Women should not switch votes to McCain

rachel kaplan

After the Democratic Party officially chose Barack Obama as their nominee, Hillary Clinton was ousted from the 2008 presidential election, leaving many Democratic women upset over losing the prospect of a female president. Their situation was made even more difficult when John McCain chose a woman, Sarah Palin, as his running mate; many previous Clinton supporters were left with the choice to either make the right decision by supporting their political party or foolishly changing their vote to a party with a woman on the ballot.

According to recent polls, most Clinton supporters have made the choice to vote for Obama, but it has become clear that some have strayed away from all political issues in an effort to boost feminism and make “a crack in the glass ceiling” by voting for Palin and McCain. Most women making this decision are Obama’s weakest voter group, white female voters aged 35-55 (Clinton’s key demographic). Women switching their vote, whether informed on political issues or not, are making a serious mistake.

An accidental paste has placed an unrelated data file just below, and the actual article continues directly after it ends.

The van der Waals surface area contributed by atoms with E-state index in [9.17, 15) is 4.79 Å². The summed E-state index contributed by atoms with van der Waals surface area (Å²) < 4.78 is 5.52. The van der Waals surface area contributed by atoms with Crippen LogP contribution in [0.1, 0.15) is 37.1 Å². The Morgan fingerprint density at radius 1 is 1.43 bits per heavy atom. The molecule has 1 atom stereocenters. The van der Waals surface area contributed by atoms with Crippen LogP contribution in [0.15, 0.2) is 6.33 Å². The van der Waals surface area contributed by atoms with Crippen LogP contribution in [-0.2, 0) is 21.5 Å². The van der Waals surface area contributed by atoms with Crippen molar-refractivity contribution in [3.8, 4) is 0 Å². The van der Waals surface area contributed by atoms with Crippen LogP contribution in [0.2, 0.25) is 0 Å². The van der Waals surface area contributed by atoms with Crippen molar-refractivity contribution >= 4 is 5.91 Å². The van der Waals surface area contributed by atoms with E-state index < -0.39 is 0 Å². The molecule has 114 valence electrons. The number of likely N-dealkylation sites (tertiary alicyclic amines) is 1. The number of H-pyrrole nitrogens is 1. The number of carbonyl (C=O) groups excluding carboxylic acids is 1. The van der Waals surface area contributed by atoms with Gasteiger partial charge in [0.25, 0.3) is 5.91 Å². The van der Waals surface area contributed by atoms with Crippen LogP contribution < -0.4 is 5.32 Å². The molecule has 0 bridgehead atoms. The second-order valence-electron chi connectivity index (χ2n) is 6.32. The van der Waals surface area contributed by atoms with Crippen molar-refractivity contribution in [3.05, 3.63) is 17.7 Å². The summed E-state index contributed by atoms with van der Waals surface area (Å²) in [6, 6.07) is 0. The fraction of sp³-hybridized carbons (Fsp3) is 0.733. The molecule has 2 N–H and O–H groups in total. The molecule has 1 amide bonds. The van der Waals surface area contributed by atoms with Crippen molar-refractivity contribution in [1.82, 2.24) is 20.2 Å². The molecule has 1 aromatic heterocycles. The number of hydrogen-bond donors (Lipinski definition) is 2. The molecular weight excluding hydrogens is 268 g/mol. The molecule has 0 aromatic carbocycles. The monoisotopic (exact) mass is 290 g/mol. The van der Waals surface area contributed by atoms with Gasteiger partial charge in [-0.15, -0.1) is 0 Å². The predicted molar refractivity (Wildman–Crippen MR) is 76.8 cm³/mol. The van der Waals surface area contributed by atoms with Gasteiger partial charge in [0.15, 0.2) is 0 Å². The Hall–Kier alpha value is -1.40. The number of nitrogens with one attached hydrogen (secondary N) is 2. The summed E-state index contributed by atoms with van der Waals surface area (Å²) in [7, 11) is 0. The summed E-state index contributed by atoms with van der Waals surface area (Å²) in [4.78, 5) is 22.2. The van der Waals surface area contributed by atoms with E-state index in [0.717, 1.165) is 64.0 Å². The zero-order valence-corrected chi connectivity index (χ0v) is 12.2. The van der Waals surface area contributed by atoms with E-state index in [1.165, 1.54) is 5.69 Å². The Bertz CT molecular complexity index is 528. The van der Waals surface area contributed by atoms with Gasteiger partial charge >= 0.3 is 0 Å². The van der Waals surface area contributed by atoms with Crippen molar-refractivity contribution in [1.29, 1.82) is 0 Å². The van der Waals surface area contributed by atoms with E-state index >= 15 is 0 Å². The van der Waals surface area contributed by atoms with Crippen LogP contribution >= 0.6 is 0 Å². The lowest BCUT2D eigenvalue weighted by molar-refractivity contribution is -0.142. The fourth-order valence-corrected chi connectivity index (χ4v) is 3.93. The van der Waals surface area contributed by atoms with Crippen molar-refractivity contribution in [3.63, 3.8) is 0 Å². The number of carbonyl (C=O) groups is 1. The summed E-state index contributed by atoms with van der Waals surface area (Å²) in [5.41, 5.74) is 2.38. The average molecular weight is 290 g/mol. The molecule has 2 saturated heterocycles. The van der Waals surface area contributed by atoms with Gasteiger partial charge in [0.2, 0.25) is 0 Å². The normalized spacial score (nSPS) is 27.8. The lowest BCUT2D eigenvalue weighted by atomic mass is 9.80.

Any woman switching her vote from Clinton to McCain is not taking politics into consideration whatsoever, as the two parties differ on almost every single issue, from foreign policy to the economy to the war in Iraq. A main reason McCain chose Palin as a running mate was to attract more conservative voters, which is a far cry from the Democratic views of Clinton.

Even Hillary Clinton herself has endorsed Obama and denounced Palin, saying her “policies would take America in the wrong direction,” showing how mistaken Democratic Clinton supporters are by switching tickets. These women, in effect, are doing the opposite of supporting feminism; they are insulting women everywhere by having the mindlessness to switch votes because McCain strategically chose a female vice presidential candidate.

Women need to realize the weight of their votes in the 2008 election and cast their votes for the right reasons. While they do have the right to make their own choice of candidate, whether it be Obama or McCain, if they are making this important choice over the gender of the party’s nominees, their priorities are sadly mistaken.